I Solve Complex Problems For A Living

This is my “About” page, so you’re probably expecting to read a bunch of facts about me and a list of things I’ve done. You can find all that below.

But first, I want to tell you how I think about solving problems, because I believe that will give you a much better sense of how I would approach the job of being your State Senator.

I’m an engineer. Engineering is fundamentally about finding the best way to get from point A to point B, considering the constraints you have to deal with. As an engineer, you’re trained to break down problems — to examine them from all sides, to consider all options, and to think creatively and realistically to come up with the best possible solution.

My area of specialization is product development — which means I’m creating products that must solve a specific engineering problem and meet a quality standard, and also have to hit a cost and time-to-market target.

For instance, maybe I’m making a product that’s going to go into a military vehicle. It’s got to perform over extreme environmental conditions, and it also has to stay under a certain weight and within a certain cost per unit. So as an engineer, you’re constantly balancing competing interests, constantly working within the constraints that the real world throws at you. To make the best decisions and the right trade-offs, you need to see the constraints of the whole project so that you can find the opportunities for success.

Dealing with those kinds of challenges every day, you learn to question assumptions. Oh, you say we can’t do it that way? Tell me why. Sure, something may sound certain on the surface. But I've learned to not take everything at face value. You’ve got to really look beneath the surface, look for the motivations, and ask tough questions if you want to get to the best solution.

Unfortunately, I don’t see enough of that in our politics. For example, it’s too easy to say, “This will be good for education.” But will it really help public education? Or is that the statement just to cover up an attack on our public schools? We need to ask more questions to understand what our politicians really want to achieve in the legislation they promote.

That’s why I’ve been talking to so many educators — because I’m an engineer, not an educator. I know that if I want to really understand education issues, I need to talk to the experts, the people who are already on the front line, and understand what they know. Because if I can understand the issues from the way they see it, then I can look at root-level problems that are causing those issues and figure out a way to fix them.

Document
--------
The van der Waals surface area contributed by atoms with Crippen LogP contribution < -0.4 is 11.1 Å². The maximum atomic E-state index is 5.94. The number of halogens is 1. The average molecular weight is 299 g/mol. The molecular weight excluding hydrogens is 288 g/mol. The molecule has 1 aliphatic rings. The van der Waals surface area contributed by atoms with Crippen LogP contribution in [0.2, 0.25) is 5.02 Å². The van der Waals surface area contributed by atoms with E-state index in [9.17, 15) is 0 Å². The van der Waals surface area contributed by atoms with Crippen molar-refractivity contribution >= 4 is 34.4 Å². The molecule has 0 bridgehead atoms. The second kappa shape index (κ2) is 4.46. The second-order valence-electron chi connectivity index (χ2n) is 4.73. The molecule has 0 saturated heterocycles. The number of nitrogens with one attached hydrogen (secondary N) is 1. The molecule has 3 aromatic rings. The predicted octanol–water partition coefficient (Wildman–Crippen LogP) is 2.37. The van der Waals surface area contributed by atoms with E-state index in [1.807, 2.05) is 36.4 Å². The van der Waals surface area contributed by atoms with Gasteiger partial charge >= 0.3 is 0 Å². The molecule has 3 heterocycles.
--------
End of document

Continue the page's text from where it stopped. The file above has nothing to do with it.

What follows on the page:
I’ve talked to a lot of educators who said, “I just wish the state legislators understood this issue.” If legislators don’t understand, it’s because they haven’t taken enough time — or had enough humility — to talk to educators, to listen, and to understand. To me, legislators need to understand the concerns of our educators who work on these issues every day, and vote for legislation that helps educators do their job.

My engineering mindset is, if we’ve got a problem, there’s got to be a way to fix it. And if I want to help solve a problem, I have to investigate. I have to dig below the surface. I'm not going to take things at face value. I'm going to sit down with the people who have first-hand experience with the issues, I’m going to ask them questions, and I'm going to be patient and listen until I know the causes to their problems.

If you think we need more of that kind of problem-solving mindset in Austin, and less ideological grandstanding, then I would appreciate your vote.


A Little More About Me

Of course, I’m not just an engineer. I’m a husband, a father to two wonderful children, a son, and a neighbor. Here are a few other things I’ve done:

After graduating from Plano Senior High School, I attended Washington University in St. Louis, earning a Bachelor of Science degree in Electrical Engineering.

After college, I returned home to work in the telecommunications industry, initially as a manufacturing engineer, and to continue my studies at The University of Texas at Dallas, where I received a Master of Science degree in Electrical Engineering.

I’ve been employed as an engineer and product development manager since 1994. The company I work for, Sanmina, has a global manufacturing presence and I am part of that diverse global technical community. Locally, I’ve been actively involved through leadership and organizations in the community for over 25 years. My community involvement includes:

City of Plano Heritage Commission
Chair, 2009-2010
Commissioner, 2006-2010

Parent-Teacher Association, Plano ISD

Plano Masonic Lodge, AF&AM
Past Master, 2014-2015
Member, 2003-Present

Youth Sports Coach, Boys Soccer & Girls Softball
2014- Present

Dallas Scottish Rite
Member, 2004-Present

Soccer Player and Distance Runner

North Texas Masonic Historical Museum & Library
Officer and Board Member, 2004-Present